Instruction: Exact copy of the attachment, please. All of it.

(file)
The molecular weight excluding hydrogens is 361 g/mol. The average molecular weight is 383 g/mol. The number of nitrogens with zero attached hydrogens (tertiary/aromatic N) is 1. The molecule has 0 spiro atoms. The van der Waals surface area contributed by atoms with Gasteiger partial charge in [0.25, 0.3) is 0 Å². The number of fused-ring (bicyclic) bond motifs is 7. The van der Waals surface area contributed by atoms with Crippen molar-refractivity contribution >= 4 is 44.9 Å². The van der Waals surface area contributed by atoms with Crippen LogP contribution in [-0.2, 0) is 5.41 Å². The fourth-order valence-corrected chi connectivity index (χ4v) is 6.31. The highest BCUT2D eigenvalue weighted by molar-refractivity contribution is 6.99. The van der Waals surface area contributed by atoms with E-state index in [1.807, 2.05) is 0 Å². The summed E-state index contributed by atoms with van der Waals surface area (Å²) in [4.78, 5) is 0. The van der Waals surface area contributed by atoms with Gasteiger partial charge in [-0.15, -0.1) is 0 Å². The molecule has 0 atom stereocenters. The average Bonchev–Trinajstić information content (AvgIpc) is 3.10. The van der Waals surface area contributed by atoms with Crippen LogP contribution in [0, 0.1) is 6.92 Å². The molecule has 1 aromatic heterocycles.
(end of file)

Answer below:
The molecular weight excluding hydrogens is 361 g/mol. The average molecular weight is 383 g/mol. The number of nitrogens with zero attached hydrogens (tertiary/aromatic N) is 1. The molecule has 0 spiro atoms. The van der Waals surface area contributed by atoms with Gasteiger partial charge in [0.25, 0.3) is 0 Å². The number of fused-ring (bicyclic) bond motifs is 7. The van der Waals surface area contributed by atoms with Crippen molar-refractivity contribution >= 4 is 44.9 Å². The van der Waals surface area contributed by atoms with Crippen LogP contribution in [-0.2, 0) is 5.41 Å². The fourth-order valence-corrected chi connectivity index (χ4v) is 6.31. The highest BCUT2D eigenvalue weighted by molar-refractivity contribution is 6.99. The van der Waals surface area contributed by atoms with E-state index in [1.807, 2.05) is 0 Å². The summed E-state index contributed by atoms with van der Waals surface area (Å²) in [4.78, 5) is 0. The van der Waals surface area contributed by atoms with Gasteiger partial charge in [-0.15, -0.1) is 0 Å². The molecule has 0 atom stereocenters. The average Bonchev–Trinajstić information content (AvgIpc) is 3.10. The van der Waals surface area contributed by atoms with Crippen LogP contribution in [0, 0.1) is 6.92 Å². The molecule has 1 aromatic heterocycles.